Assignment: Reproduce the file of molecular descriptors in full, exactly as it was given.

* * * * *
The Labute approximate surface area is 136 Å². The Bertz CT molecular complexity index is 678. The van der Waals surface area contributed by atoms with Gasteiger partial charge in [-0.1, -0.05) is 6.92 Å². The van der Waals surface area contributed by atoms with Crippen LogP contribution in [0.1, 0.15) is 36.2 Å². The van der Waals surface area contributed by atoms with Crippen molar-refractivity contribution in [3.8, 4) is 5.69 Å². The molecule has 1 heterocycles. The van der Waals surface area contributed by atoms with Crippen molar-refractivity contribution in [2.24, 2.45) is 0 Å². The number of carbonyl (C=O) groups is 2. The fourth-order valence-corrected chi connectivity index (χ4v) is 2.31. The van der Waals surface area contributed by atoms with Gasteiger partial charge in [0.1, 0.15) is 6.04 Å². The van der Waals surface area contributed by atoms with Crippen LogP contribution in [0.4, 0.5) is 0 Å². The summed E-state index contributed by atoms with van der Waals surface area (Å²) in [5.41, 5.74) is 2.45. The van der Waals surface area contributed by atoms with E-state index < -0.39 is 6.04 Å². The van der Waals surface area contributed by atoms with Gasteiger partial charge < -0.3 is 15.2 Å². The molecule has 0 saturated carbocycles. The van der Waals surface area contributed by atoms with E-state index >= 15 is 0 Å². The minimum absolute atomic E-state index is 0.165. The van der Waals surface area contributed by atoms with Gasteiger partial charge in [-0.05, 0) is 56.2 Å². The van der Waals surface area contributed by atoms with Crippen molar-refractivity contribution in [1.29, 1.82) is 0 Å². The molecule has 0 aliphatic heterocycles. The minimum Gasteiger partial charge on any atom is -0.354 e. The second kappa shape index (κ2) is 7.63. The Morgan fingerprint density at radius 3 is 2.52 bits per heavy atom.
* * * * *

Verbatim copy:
The Labute approximate surface area is 136 Å². The Bertz CT molecular complexity index is 678. The van der Waals surface area contributed by atoms with Gasteiger partial charge in [-0.1, -0.05) is 6.92 Å². The van der Waals surface area contributed by atoms with Crippen LogP contribution in [0.1, 0.15) is 36.2 Å². The van der Waals surface area contributed by atoms with Crippen molar-refractivity contribution in [3.8, 4) is 5.69 Å². The molecule has 1 heterocycles. The van der Waals surface area contributed by atoms with Crippen molar-refractivity contribution in [2.24, 2.45) is 0 Å². The number of carbonyl (C=O) groups is 2. The fourth-order valence-corrected chi connectivity index (χ4v) is 2.31. The van der Waals surface area contributed by atoms with Gasteiger partial charge in [0.1, 0.15) is 6.04 Å². The van der Waals surface area contributed by atoms with Crippen LogP contribution in [0.4, 0.5) is 0 Å². The summed E-state index contributed by atoms with van der Waals surface area (Å²) in [5.41, 5.74) is 2.45. The van der Waals surface area contributed by atoms with E-state index < -0.39 is 6.04 Å². The van der Waals surface area contributed by atoms with Gasteiger partial charge < -0.3 is 15.2 Å². The molecule has 0 saturated carbocycles. The van der Waals surface area contributed by atoms with E-state index >= 15 is 0 Å². The minimum absolute atomic E-state index is 0.165. The van der Waals surface area contributed by atoms with Gasteiger partial charge in [-0.05, 0) is 56.2 Å². The van der Waals surface area contributed by atoms with Crippen molar-refractivity contribution in [1.29, 1.82) is 0 Å². The molecule has 0 aliphatic heterocycles. The minimum Gasteiger partial charge on any atom is -0.354 e. The second kappa shape index (κ2) is 7.63. The Morgan fingerprint density at radius 3 is 2.52 bits per heavy atom.